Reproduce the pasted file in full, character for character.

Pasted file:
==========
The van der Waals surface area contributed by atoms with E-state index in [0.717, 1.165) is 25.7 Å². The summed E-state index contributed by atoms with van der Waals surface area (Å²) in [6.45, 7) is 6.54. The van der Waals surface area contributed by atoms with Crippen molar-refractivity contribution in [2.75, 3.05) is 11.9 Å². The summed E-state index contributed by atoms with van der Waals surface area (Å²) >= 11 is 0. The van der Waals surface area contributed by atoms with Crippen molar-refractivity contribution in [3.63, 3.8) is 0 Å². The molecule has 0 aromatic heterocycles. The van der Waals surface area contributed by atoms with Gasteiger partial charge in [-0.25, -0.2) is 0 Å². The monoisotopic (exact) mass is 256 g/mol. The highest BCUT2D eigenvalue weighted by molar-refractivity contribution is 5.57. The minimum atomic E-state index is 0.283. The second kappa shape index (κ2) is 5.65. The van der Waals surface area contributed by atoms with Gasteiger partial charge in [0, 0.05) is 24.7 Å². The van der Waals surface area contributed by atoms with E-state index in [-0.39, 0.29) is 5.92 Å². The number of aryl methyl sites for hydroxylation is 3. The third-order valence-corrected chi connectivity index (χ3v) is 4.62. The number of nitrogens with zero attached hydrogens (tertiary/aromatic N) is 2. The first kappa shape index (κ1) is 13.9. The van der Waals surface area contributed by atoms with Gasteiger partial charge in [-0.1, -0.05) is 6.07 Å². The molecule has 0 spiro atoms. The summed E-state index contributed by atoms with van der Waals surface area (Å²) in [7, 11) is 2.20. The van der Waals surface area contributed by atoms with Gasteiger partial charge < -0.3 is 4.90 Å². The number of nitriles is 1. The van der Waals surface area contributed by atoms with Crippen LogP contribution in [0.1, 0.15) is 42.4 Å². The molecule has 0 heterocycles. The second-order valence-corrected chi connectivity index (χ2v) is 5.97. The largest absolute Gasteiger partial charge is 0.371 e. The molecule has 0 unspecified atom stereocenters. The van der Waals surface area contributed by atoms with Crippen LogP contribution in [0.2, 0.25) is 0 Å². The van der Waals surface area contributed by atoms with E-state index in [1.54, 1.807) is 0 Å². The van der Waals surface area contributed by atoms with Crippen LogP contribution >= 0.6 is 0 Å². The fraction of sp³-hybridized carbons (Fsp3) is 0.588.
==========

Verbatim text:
The van der Waals surface area contributed by atoms with E-state index in [0.717, 1.165) is 25.7 Å². The summed E-state index contributed by atoms with van der Waals surface area (Å²) in [6.45, 7) is 6.54. The van der Waals surface area contributed by atoms with Crippen molar-refractivity contribution in [2.75, 3.05) is 11.9 Å². The summed E-state index contributed by atoms with van der Waals surface area (Å²) >= 11 is 0. The van der Waals surface area contributed by atoms with Crippen molar-refractivity contribution in [3.63, 3.8) is 0 Å². The molecule has 0 aromatic heterocycles. The van der Waals surface area contributed by atoms with Gasteiger partial charge in [-0.25, -0.2) is 0 Å². The monoisotopic (exact) mass is 256 g/mol. The highest BCUT2D eigenvalue weighted by molar-refractivity contribution is 5.57. The minimum atomic E-state index is 0.283. The second kappa shape index (κ2) is 5.65. The van der Waals surface area contributed by atoms with Gasteiger partial charge in [0, 0.05) is 24.7 Å². The van der Waals surface area contributed by atoms with E-state index in [-0.39, 0.29) is 5.92 Å². The number of aryl methyl sites for hydroxylation is 3. The third-order valence-corrected chi connectivity index (χ3v) is 4.62. The number of nitrogens with zero attached hydrogens (tertiary/aromatic N) is 2. The first kappa shape index (κ1) is 13.9. The van der Waals surface area contributed by atoms with Gasteiger partial charge in [-0.1, -0.05) is 6.07 Å². The molecule has 0 spiro atoms. The summed E-state index contributed by atoms with van der Waals surface area (Å²) in [7, 11) is 2.20. The van der Waals surface area contributed by atoms with Gasteiger partial charge < -0.3 is 4.90 Å². The number of nitriles is 1. The van der Waals surface area contributed by atoms with Crippen LogP contribution in [0.1, 0.15) is 42.4 Å². The molecule has 0 heterocycles. The second-order valence-corrected chi connectivity index (χ2v) is 5.97. The largest absolute Gasteiger partial charge is 0.371 e. The molecule has 0 unspecified atom stereocenters. The van der Waals surface area contributed by atoms with Crippen LogP contribution in [0.2, 0.25) is 0 Å². The van der Waals surface area contributed by atoms with E-state index in [1.54, 1.807) is 0 Å². The van der Waals surface area contributed by atoms with Crippen LogP contribution >= 0.6 is 0 Å². The fraction of sp³-hybridized carbons (Fsp3) is 0.588.